IBON thus reminds the Committee that pro-poor, sustainable development financing necessitates the implementation of democratic and pro-developing country reforms of the global financial system such as strong regulation of private capital flows to ensure stability, channel finance to productive sectors, and promote access for the poor. A just system of sovereign debt workout must also be pursued as countries burdened by debt spend huge amount of public resources for debt servicing that could otherwise go to social services and development goals.
A financing strategy for sustainable development should also be able to recognize developing countries’ sovereignty over their development, give adequate policy space, and promote self-reliance. IBON recommends that the Committee give more attention to encouraging domestic resource mobilization (DRM) rather than reliance on external financing such as aid and foreign investments. Overdependence on foreign investments has resulted in massive loss of government revenue due to excessive tax incentives, profit and capital repatriation, and financial speculation. Official development assistance (ODA) on the other hand has been falling and is expected to stagnate.
DRM especially in the form of taxation has great potential in raising the needed funds for development goals. Examples are effectively taxing extractive industries like mining and logging, as well as establishing tax regimes to penalize polluting industries. Such taxation schemes serve not only as revenue generators but also as regulatory tools for developing country governments to promote sustainable development.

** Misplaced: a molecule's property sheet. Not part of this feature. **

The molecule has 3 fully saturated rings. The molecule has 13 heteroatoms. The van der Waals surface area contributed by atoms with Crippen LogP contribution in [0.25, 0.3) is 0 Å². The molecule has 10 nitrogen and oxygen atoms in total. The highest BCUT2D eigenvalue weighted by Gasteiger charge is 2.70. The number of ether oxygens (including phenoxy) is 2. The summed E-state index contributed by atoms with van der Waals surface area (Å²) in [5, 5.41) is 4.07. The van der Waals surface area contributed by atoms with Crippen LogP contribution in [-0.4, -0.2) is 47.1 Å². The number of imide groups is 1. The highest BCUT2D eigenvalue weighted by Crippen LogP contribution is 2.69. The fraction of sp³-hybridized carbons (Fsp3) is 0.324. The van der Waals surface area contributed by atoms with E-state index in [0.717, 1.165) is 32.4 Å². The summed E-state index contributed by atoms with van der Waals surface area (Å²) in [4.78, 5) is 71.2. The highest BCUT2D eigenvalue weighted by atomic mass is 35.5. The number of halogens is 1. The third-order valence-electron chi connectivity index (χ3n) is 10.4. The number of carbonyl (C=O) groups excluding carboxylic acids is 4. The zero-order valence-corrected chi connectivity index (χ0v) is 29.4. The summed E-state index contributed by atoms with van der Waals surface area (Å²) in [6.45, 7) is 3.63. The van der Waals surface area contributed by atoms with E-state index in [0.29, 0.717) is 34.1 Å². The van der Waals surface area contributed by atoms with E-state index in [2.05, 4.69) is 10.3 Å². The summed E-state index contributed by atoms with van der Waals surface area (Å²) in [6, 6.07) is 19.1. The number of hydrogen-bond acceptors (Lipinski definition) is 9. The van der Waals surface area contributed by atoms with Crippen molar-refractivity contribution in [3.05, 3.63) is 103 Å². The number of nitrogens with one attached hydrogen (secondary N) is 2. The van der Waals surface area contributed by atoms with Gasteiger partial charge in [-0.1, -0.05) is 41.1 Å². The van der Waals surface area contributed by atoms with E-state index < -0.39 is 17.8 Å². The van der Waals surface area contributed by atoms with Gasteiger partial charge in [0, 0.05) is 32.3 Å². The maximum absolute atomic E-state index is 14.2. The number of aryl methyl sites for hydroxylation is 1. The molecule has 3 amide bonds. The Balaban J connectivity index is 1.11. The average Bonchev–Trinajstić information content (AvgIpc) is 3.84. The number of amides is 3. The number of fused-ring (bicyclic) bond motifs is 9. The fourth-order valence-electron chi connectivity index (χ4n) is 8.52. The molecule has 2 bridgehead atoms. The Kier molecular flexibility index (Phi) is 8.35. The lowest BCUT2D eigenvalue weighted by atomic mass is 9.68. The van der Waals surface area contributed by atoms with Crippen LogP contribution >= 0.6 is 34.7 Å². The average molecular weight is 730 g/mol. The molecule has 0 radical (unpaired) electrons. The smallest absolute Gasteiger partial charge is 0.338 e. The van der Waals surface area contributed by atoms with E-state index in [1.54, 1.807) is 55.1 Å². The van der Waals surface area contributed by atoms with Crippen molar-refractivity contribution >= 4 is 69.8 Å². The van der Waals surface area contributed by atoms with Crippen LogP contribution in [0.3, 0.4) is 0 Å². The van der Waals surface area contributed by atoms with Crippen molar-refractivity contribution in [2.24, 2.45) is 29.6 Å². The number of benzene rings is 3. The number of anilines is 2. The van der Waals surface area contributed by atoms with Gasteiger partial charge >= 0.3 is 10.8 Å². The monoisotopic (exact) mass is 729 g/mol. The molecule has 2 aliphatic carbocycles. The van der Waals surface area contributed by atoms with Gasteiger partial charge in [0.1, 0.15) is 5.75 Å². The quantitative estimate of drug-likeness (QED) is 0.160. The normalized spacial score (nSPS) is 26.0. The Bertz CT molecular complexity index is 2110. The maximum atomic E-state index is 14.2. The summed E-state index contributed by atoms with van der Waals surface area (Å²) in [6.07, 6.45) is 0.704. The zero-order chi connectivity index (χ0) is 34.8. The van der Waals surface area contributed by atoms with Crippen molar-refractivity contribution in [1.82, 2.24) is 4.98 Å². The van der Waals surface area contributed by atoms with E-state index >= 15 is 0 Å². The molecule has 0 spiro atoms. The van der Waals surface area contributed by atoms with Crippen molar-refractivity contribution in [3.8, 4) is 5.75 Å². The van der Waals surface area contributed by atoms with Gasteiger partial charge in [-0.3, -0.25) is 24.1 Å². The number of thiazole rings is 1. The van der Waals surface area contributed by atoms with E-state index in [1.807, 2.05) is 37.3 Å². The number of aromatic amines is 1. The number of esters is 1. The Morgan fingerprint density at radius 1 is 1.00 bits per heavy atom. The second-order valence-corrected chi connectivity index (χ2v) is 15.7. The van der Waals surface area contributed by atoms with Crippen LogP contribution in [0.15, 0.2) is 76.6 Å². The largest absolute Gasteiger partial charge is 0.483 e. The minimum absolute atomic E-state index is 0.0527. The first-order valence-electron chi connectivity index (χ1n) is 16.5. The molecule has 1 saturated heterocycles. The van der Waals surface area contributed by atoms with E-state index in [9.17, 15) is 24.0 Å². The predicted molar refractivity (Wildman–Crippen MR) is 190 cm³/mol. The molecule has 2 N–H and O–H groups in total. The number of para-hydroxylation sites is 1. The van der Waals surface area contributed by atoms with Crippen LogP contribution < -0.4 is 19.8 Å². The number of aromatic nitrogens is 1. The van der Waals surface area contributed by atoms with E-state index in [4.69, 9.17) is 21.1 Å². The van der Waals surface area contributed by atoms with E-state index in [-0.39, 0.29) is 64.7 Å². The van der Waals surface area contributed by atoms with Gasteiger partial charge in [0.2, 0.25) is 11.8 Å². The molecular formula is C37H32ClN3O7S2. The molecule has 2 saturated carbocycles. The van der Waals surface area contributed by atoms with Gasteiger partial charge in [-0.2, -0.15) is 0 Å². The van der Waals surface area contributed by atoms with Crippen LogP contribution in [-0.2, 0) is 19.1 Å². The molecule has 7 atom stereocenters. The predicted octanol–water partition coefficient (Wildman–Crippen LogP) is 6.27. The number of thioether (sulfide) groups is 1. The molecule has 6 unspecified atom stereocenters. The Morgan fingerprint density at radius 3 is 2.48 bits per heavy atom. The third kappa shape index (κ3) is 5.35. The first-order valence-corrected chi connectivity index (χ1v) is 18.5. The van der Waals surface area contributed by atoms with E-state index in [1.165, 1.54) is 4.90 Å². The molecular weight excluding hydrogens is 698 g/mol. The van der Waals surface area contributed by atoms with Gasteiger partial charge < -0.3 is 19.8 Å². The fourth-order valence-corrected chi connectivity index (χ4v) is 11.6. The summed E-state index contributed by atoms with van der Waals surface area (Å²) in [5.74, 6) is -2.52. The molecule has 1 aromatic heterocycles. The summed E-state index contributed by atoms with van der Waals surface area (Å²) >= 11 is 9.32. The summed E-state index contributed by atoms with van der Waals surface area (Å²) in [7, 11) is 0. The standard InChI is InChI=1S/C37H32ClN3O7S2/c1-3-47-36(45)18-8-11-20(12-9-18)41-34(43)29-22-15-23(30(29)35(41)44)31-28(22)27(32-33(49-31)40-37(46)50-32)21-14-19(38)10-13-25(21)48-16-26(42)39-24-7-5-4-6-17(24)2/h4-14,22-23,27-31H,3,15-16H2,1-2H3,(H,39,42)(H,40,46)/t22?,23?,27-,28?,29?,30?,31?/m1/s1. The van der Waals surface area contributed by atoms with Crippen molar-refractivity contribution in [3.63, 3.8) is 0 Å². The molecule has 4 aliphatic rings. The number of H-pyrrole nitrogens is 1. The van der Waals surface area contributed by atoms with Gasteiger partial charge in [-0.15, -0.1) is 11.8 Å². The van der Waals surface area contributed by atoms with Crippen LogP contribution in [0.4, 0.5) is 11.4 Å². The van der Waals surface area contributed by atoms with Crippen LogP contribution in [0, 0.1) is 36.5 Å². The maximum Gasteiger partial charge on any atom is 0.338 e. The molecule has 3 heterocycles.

Promoting DRM, however, should not be an excuse for developed countries to forsake their historical responsibility for today’s unsustainable production, consumption and extraction patterns. Thus there is a need to reverse ODA’s decline as it remains an important source of public financing. Likewise, climate finance and other forms of development financing must be scaled up based on common but differentiated responsibilities.
As the Committee organizes its work for the coming months, IBON calls on it to take immediate steps to ensure that the consultations and deliberations allow multi-stakeholder participation and input. IBON recommends that subsequent sessions as well as the conduct of the Committee’s work in between be carried out in open, inclusive and dynamic engagement with civil society and that timely information is made available to the public.
*IBON International engages in capacity development for human rights and democracy around the world. It strengthens links between local campaigns and advocacies to international initiatives and brings development issues from the international arena in a way that peoples’ organizations and social movements can engage with at country level.